World  Business and Economic Analysis 


An IOTC official has said the largest tankers with a capacity of 360 thousand barrels can now berth at Kharg oil terminal.

Head of Iran Oil Terminals Company's (IOTC) Export Department Gholamhossein Gerami described the latest status of Kharg terminal’s harbor and facilities as Iran’s largest oil terminal for the post sanction era; “currently, about 94 per cent of Iranian crude oil is being exported to world markets from Kharg terminal.”

Gerami noted that the oil produced in oil-rich regions is transferred to Kharg through five submarine pipelines asserting “the received oil is stored in 140-thousand to one-million-barrel oil storage tanks.”

The official reminded that the storage tanks at Kharg terminal are capable of storing one or two types of light and heavy oil; “at the present time, the total oil storage capacity at Kharg terminal equals 28 million barrels.”

He further noted the mooring of tankers at the terminal explaining “in the eastern harbor, a total of six tankers can berth simultaneously with a transfer rate of 670,500 barrels per hour.

“All three types of light, heavy and burning oil can be loaded at the eastern harbor which can host tankers with a capacity of 275 thousand tons,” highlighted the official.

Gerami also stressed that the western harbor can welcome three oil tankers simultaneously with a total loading capacity of 360 thousand barrels of crude oil.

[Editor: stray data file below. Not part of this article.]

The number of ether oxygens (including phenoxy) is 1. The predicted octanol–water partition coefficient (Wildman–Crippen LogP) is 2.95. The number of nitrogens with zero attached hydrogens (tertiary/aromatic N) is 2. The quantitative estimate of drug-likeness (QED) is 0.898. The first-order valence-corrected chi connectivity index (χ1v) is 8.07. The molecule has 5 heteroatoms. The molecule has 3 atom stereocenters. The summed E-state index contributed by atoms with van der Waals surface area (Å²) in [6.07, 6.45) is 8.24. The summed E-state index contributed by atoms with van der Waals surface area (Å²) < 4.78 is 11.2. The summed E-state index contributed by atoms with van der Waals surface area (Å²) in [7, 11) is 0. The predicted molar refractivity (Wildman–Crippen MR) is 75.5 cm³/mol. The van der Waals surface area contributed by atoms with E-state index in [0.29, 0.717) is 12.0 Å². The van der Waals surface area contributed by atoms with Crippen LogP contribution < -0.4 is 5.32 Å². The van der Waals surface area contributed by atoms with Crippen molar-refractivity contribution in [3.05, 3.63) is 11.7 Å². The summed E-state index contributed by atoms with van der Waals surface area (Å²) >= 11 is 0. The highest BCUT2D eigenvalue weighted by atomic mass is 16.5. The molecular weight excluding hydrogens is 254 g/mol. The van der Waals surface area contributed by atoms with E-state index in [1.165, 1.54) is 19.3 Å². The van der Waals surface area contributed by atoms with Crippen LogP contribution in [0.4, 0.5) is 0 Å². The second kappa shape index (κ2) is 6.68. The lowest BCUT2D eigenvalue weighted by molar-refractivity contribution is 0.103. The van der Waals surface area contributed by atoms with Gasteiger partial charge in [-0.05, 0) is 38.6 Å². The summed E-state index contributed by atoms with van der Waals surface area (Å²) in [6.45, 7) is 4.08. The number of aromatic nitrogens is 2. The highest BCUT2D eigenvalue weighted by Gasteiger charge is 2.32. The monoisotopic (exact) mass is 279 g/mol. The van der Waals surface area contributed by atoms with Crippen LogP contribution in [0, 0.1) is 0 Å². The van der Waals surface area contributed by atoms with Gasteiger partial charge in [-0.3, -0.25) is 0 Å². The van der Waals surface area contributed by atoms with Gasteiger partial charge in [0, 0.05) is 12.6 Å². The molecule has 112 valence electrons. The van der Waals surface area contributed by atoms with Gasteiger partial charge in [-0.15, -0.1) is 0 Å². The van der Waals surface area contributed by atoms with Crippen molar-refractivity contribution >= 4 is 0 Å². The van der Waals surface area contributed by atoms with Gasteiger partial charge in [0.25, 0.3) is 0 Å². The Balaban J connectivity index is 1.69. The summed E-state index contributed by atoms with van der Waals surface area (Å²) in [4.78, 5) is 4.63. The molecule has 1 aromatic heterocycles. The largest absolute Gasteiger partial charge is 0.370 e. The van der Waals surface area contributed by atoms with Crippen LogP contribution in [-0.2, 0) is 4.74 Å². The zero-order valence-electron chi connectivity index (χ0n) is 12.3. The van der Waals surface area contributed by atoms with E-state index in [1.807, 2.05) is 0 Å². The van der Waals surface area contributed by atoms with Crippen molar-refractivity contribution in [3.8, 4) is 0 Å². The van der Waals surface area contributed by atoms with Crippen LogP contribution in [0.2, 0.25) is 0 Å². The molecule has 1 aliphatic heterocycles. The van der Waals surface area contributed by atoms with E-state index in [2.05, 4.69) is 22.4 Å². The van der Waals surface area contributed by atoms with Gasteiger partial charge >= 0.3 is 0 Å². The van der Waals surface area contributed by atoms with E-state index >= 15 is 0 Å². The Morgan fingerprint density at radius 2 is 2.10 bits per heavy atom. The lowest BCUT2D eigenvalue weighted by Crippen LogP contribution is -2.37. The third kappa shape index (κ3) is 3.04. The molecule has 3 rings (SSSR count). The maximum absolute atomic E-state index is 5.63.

“The world’s largest oil tankers can dock at the western harbor of Kharg oil terminal due to having 30-meter depth of water.”


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The global aerospace industry is set to witness an order bonanza not seen since the fall of the Soviet Union, as the landmark nuclear deal between Iran and western powers is set to allow Iranian airlines to order modern aircraft for the first time since the late 1970s.
The Iran deal has cleared its last major hurdle in the United States despite handwringing by foreign policy hawks, and the Iranians have begun to take their first tentative steps to rejoin the world economy.
Under the terms of the blockbuster deal struck in July of this year, the Iranians will get access to billions of dollars in frozen overseas assets and sanctions that hampered the integration of Iranians into the global economy will be eliminated, wrote Airways News.
Specifically on the aerospace front, Iranian airlines will now be able to embark upon the daunting task of modernizing their fleets.
Thanks to economic sanctions that were put in place after the 1979 Islamic Revolution, Iranian carriers have been restricted to flying second- and third-hand aircraft that are at least 20-30 years old and to find spare parts on the secondary market. This led to several anachronisms: the last Boeing 707, 727 and 747SPs in service all were flown in Iran.
But despite this handicap, Iran actually has a well-developed air travel market, as would befit a large (population of 78.2 million) middle income (Purchasing Power Parity GDP per capita of $16,463)

  Iranian Air Travel Market
There are currently 13 passenger airlines in Iran, as well as 51 airports with scheduled commercial services. Total airport traffic in Iran is estimated at just over 50 million passengers for 2014.